COP16 kicks off in Cancun, Mexico today, and expectations are low. It seems like not that long ago that the Copenhagen talks failed in such spectacular fashion. We can still taste the defeat. Tastes bad.
Despite the dreary outlook, there is potential that something good can come from the meetings. But any chance at success will require that leaders shift their approach.
In a recent NYT op-ed article, Profs. Veerabhadran Ramanathan and David G. Victor argue that the talks should focus less on long-term efforts to halt warming and more on immediate actions that could have tangible effects in the short-term. How? By shifting the spotlight away from carbon dioxide emissions â€” which no one can agree on â€” and toward short-lived warming agents like methane, ozone, hydrofluorocarbons, and soot.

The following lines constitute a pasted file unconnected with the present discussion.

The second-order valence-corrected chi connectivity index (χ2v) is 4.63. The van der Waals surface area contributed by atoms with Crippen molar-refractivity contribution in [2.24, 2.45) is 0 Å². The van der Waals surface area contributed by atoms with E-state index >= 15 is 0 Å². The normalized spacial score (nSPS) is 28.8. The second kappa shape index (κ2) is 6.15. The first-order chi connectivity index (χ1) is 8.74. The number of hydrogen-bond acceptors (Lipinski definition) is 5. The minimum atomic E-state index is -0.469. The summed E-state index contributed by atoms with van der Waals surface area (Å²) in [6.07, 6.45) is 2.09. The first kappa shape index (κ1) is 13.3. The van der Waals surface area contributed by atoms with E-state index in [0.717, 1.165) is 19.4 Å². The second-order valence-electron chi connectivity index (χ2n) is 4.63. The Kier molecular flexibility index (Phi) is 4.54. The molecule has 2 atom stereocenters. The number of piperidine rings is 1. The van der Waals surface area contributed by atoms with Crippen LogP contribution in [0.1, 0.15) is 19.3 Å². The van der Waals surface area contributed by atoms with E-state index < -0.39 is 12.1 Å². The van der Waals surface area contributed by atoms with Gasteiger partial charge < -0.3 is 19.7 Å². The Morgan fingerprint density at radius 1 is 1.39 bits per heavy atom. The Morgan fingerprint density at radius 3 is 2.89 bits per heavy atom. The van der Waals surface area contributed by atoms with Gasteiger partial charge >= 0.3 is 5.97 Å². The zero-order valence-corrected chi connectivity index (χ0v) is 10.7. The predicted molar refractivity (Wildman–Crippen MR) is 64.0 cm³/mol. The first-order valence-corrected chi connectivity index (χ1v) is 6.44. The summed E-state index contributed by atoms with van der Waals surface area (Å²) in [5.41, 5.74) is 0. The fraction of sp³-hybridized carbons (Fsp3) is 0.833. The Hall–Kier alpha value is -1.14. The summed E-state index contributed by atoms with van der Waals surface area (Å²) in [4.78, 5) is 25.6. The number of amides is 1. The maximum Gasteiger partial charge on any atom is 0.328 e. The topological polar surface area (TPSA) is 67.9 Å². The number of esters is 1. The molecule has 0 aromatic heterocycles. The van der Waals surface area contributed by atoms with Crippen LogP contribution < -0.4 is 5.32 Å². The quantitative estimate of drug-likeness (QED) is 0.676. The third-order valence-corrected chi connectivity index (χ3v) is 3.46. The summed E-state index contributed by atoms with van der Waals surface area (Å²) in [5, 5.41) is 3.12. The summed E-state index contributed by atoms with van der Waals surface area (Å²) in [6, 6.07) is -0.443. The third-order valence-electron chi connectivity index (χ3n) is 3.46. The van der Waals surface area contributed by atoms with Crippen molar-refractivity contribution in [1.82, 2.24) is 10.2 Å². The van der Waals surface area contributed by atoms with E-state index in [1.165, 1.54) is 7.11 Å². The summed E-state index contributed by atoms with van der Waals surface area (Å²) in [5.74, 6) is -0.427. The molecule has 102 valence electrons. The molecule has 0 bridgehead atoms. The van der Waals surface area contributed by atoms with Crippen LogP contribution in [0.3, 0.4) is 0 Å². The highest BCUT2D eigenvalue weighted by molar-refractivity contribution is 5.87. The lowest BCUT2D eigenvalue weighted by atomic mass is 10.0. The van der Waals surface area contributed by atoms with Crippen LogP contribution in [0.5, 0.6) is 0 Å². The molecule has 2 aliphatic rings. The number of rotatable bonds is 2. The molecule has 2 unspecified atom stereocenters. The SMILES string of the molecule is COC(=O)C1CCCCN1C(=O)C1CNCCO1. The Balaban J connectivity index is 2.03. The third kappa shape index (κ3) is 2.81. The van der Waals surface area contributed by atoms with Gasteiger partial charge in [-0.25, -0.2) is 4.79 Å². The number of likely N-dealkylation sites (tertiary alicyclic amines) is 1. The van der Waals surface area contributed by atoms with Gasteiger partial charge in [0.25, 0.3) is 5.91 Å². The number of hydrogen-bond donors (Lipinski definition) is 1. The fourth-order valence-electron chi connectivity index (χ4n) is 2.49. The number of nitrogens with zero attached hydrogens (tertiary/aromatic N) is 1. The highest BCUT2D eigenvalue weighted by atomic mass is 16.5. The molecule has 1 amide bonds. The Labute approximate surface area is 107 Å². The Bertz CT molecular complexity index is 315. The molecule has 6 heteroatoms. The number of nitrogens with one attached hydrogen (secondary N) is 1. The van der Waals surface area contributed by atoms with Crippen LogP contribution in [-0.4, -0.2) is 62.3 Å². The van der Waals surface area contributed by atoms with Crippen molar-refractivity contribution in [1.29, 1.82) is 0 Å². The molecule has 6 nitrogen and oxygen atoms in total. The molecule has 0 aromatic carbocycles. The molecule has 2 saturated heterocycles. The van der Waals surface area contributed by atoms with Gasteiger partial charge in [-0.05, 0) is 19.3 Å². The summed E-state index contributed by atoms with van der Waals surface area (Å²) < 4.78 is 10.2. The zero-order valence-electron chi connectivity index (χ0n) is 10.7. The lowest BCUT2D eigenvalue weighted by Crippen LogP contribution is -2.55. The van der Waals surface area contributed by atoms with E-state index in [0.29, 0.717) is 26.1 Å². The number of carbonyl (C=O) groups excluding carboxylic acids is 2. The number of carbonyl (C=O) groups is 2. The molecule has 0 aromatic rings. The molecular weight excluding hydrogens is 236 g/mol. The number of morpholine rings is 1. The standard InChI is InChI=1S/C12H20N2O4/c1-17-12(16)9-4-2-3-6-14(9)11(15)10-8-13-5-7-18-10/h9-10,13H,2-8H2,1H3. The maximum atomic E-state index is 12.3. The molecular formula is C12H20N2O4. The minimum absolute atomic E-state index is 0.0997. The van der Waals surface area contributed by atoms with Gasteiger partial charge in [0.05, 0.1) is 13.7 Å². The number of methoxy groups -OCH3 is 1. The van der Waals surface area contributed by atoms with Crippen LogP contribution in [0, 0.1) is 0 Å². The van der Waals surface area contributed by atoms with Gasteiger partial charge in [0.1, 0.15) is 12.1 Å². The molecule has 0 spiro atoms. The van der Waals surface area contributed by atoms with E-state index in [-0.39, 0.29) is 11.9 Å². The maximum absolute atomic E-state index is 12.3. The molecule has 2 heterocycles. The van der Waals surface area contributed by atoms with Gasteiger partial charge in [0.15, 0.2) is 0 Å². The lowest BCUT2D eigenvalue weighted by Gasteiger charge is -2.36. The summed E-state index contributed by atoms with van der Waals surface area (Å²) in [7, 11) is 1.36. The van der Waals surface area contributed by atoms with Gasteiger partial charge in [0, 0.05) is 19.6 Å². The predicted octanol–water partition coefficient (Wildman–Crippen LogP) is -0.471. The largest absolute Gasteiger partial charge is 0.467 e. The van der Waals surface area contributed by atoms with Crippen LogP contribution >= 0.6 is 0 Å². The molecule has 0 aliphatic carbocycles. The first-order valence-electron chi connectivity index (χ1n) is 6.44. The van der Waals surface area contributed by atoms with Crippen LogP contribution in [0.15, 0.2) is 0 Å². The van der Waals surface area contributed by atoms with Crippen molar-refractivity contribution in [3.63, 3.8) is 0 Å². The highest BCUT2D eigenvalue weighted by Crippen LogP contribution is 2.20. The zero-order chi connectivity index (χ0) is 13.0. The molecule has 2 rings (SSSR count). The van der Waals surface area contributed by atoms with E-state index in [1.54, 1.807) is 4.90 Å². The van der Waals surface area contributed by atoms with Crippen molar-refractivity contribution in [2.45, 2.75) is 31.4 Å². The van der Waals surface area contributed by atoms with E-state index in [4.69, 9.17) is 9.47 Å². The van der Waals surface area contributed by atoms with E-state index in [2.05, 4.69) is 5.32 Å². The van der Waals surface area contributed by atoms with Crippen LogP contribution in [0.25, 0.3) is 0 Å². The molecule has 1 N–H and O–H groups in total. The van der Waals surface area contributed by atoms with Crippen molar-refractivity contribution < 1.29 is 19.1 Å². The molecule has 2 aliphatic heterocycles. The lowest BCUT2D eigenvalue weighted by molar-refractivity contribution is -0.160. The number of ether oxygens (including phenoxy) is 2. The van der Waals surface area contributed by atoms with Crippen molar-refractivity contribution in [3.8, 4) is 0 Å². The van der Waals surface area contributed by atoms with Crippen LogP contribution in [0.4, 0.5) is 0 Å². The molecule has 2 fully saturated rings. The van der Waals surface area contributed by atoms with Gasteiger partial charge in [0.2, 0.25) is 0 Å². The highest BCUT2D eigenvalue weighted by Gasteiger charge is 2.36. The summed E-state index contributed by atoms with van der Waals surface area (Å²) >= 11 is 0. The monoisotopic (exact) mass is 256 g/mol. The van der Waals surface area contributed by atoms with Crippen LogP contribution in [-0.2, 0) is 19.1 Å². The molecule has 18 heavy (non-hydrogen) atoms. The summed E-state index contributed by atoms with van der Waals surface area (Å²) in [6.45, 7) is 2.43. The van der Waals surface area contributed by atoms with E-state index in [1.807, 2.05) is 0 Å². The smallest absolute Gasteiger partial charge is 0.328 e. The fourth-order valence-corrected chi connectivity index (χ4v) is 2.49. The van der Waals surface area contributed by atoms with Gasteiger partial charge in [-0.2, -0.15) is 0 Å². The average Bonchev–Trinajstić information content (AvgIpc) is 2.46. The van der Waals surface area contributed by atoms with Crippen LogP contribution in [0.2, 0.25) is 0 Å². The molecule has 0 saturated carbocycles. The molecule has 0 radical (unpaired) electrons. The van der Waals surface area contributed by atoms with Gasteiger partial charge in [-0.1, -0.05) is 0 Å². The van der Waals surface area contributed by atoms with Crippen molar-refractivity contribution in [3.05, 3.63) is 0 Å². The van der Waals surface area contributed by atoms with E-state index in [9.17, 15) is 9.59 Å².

The fast-action approach is appealing for a number of reasons. First, and most importantly, it's politically and technologically feasible. Second, it could have significant effects; together, the warming effect of these pollutants amounts to almost 80 percent of the warming produced by CO2. Third, those potential effects could be felt within a couple decades.
"For too long, overly ambitious global climate talks have focused on the aspects of global warming that are hardest to solve," write the authors. "A few more modest steps, with quick and measurable effects, are a better way to proceed."
Seems sensible. What do you think? Read the op-ed